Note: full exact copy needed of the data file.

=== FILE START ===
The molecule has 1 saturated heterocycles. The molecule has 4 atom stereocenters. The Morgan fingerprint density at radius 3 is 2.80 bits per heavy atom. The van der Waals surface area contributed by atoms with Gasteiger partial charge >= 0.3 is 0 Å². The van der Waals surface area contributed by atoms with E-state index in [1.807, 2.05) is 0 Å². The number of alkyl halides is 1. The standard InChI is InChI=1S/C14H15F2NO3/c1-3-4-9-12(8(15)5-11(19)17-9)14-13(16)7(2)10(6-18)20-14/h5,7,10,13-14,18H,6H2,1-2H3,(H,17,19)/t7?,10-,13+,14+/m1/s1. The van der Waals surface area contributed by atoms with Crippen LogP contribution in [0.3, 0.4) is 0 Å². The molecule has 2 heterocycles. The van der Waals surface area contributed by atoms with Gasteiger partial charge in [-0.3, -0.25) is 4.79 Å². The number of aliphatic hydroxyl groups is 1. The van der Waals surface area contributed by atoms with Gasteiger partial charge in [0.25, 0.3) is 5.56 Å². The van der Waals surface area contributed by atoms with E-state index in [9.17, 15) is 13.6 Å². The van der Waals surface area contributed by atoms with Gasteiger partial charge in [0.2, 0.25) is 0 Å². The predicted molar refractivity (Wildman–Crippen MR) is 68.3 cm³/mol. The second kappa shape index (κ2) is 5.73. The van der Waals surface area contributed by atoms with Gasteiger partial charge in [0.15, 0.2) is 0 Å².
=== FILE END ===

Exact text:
The molecule has 1 saturated heterocycles. The molecule has 4 atom stereocenters. The Morgan fingerprint density at radius 3 is 2.80 bits per heavy atom. The van der Waals surface area contributed by atoms with Gasteiger partial charge >= 0.3 is 0 Å². The van der Waals surface area contributed by atoms with E-state index in [1.807, 2.05) is 0 Å². The number of alkyl halides is 1. The standard InChI is InChI=1S/C14H15F2NO3/c1-3-4-9-12(8(15)5-11(19)17-9)14-13(16)7(2)10(6-18)20-14/h5,7,10,13-14,18H,6H2,1-2H3,(H,17,19)/t7?,10-,13+,14+/m1/s1. The van der Waals surface area contributed by atoms with Crippen LogP contribution in [0.3, 0.4) is 0 Å². The molecule has 2 heterocycles. The van der Waals surface area contributed by atoms with Gasteiger partial charge in [-0.3, -0.25) is 4.79 Å². The number of aliphatic hydroxyl groups is 1. The van der Waals surface area contributed by atoms with Gasteiger partial charge in [0.25, 0.3) is 5.56 Å². The van der Waals surface area contributed by atoms with E-state index in [9.17, 15) is 13.6 Å². The van der Waals surface area contributed by atoms with Gasteiger partial charge in [0.2, 0.25) is 0 Å². The predicted molar refractivity (Wildman–Crippen MR) is 68.3 cm³/mol. The second kappa shape index (κ2) is 5.73. The van der Waals surface area contributed by atoms with Gasteiger partial charge in [0.15, 0.2) is 0 Å².